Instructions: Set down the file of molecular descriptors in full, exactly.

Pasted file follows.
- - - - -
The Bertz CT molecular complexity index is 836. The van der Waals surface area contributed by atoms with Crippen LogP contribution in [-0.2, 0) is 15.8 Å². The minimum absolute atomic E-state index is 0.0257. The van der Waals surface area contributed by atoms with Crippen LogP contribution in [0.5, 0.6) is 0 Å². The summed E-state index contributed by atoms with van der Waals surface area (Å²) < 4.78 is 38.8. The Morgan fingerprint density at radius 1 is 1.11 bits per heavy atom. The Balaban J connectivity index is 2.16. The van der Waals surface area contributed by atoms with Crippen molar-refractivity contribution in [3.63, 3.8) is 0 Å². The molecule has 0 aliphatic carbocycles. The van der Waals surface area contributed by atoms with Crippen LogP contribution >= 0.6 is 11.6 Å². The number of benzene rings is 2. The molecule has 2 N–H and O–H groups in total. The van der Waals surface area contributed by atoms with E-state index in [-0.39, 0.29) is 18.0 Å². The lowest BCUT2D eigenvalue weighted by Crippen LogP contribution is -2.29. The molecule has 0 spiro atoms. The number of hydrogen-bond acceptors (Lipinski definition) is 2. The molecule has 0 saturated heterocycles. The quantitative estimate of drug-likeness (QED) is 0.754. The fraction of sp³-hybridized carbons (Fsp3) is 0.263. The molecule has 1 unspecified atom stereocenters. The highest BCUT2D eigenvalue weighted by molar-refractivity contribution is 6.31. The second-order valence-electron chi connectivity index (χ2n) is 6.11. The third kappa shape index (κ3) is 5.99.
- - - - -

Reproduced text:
The Bertz CT molecular complexity index is 836. The van der Waals surface area contributed by atoms with Crippen LogP contribution in [-0.2, 0) is 15.8 Å². The minimum absolute atomic E-state index is 0.0257. The van der Waals surface area contributed by atoms with Crippen LogP contribution in [0.5, 0.6) is 0 Å². The summed E-state index contributed by atoms with van der Waals surface area (Å²) < 4.78 is 38.8. The Morgan fingerprint density at radius 1 is 1.11 bits per heavy atom. The Balaban J connectivity index is 2.16. The van der Waals surface area contributed by atoms with Crippen molar-refractivity contribution in [3.63, 3.8) is 0 Å². The molecule has 0 aliphatic carbocycles. The van der Waals surface area contributed by atoms with Crippen LogP contribution >= 0.6 is 11.6 Å². The number of benzene rings is 2. The molecule has 2 N–H and O–H groups in total. The van der Waals surface area contributed by atoms with E-state index in [-0.39, 0.29) is 18.0 Å². The lowest BCUT2D eigenvalue weighted by Crippen LogP contribution is -2.29. The molecule has 0 spiro atoms. The number of hydrogen-bond acceptors (Lipinski definition) is 2. The molecule has 0 saturated heterocycles. The quantitative estimate of drug-likeness (QED) is 0.754. The fraction of sp³-hybridized carbons (Fsp3) is 0.263. The molecule has 1 unspecified atom stereocenters. The highest BCUT2D eigenvalue weighted by molar-refractivity contribution is 6.31. The second-order valence-electron chi connectivity index (χ2n) is 6.11. The third kappa shape index (κ3) is 5.99.